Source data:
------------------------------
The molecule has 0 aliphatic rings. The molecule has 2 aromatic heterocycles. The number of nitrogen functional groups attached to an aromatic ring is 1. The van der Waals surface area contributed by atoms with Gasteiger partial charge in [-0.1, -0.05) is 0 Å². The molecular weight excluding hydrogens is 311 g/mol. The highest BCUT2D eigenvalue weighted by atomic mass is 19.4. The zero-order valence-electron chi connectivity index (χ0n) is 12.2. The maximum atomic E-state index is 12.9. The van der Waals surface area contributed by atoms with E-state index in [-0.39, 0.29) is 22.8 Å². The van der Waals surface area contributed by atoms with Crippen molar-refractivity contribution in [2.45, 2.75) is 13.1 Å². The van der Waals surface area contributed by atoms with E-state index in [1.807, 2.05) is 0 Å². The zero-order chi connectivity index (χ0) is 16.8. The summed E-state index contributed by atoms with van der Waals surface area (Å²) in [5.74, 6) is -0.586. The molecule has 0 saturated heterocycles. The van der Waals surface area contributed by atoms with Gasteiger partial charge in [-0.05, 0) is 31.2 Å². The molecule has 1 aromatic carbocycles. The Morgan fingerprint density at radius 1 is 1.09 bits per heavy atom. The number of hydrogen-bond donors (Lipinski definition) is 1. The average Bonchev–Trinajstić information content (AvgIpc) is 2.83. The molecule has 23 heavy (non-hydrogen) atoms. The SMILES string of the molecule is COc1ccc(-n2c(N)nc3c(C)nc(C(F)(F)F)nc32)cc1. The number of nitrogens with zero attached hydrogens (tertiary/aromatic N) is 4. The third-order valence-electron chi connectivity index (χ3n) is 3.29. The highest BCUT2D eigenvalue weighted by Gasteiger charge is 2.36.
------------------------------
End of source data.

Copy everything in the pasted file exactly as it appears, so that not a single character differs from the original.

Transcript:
The molecule has 0 aliphatic rings. The molecule has 2 aromatic heterocycles. The number of nitrogen functional groups attached to an aromatic ring is 1. The van der Waals surface area contributed by atoms with Gasteiger partial charge in [-0.1, -0.05) is 0 Å². The molecular weight excluding hydrogens is 311 g/mol. The highest BCUT2D eigenvalue weighted by atomic mass is 19.4. The zero-order valence-electron chi connectivity index (χ0n) is 12.2. The maximum atomic E-state index is 12.9. The van der Waals surface area contributed by atoms with E-state index in [-0.39, 0.29) is 22.8 Å². The van der Waals surface area contributed by atoms with Crippen molar-refractivity contribution in [2.45, 2.75) is 13.1 Å². The van der Waals surface area contributed by atoms with E-state index in [1.807, 2.05) is 0 Å². The zero-order chi connectivity index (χ0) is 16.8. The summed E-state index contributed by atoms with van der Waals surface area (Å²) in [5.74, 6) is -0.586. The molecule has 0 saturated heterocycles. The van der Waals surface area contributed by atoms with Gasteiger partial charge in [-0.05, 0) is 31.2 Å². The molecule has 1 aromatic carbocycles. The Morgan fingerprint density at radius 1 is 1.09 bits per heavy atom. The number of hydrogen-bond donors (Lipinski definition) is 1. The average Bonchev–Trinajstić information content (AvgIpc) is 2.83. The molecule has 23 heavy (non-hydrogen) atoms. The SMILES string of the molecule is COc1ccc(-n2c(N)nc3c(C)nc(C(F)(F)F)nc32)cc1. The number of nitrogens with zero attached hydrogens (tertiary/aromatic N) is 4. The third-order valence-electron chi connectivity index (χ3n) is 3.29. The highest BCUT2D eigenvalue weighted by Gasteiger charge is 2.36.